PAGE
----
a literary journal published by the Black Earth Institute dedicated to re-forging the links between art and spirit, earth and society
Of course you would think tree
a farm, water
the California sun.
Each nut a seed in the center of a sage green –
nappy like the outside of a peach –
protector. Spongy, yet
fibrous underneath the fuzz.
We found some at a gourmet food shop,
whole like this
opened them with a scissors,
the meat surprisingly white,
a short drink of water.
Of course you would think protein.
Hopefully organic, vitamin E, phenols.
You would think, heart friendly and antioxidant
you would feel content.
The almond, the center of a fruit,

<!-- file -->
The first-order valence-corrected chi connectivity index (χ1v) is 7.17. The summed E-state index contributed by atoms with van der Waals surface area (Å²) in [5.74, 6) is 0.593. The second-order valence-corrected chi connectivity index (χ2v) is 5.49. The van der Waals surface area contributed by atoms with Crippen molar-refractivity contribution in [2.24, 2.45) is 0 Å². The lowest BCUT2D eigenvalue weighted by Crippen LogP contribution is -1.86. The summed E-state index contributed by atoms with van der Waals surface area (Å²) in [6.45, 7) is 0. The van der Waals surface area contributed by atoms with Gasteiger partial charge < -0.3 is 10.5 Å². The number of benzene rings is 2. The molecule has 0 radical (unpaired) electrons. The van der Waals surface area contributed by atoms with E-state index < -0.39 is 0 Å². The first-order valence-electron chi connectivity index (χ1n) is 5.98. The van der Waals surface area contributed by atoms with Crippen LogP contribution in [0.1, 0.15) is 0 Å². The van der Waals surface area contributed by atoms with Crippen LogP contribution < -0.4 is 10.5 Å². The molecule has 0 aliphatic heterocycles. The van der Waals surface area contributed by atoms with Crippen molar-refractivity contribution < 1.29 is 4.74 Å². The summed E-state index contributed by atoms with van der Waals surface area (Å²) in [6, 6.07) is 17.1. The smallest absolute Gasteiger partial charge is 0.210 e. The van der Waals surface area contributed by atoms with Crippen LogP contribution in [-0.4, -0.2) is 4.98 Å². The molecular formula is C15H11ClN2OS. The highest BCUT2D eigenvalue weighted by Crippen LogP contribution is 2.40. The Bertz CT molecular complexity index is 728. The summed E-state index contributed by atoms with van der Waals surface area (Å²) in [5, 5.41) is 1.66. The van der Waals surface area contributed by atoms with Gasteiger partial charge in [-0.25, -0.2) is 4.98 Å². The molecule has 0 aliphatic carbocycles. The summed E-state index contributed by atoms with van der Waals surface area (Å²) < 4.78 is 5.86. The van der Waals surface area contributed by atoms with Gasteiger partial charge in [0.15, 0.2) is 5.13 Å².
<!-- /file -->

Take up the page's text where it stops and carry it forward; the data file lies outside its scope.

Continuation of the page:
the shape of the eyes of our ancestors
a whole food
not a global concern.
Of course you wouldn’t think
or drought, or gill rot,
the way everything this good becomes Big Money.
Of course you wouldn’t ask
this almond, or the lives of many salmon?
This almond, or my daily dose of water?
Elizabeth Jacobson is the author of the poetry collection, Her Knees Pulled In, Tres Chicas Books, 2012. She is the founding director of the WingSpan Poetry Project, which brings weekly poetry classes to the residents at the Esperanza Shelter for Battered Families in Santa Fe, New Mexico, and which creates ongoing poetry workshops for various programs at other local shelters. She has taught writing for over 25 years at colleges and elementary schools, in both New York, and New Mexico, most recently with ArtWorks in Santa Fe. Elizabeth is the winner of the 2013 Mountain West Writer’s Contest from Western Humanities Review, the recipient of the Jim Sagel Prize for poetry from Puerto del Sol, and she has an MFA from Columbia University. For more information please see www.elizabethjacobson.net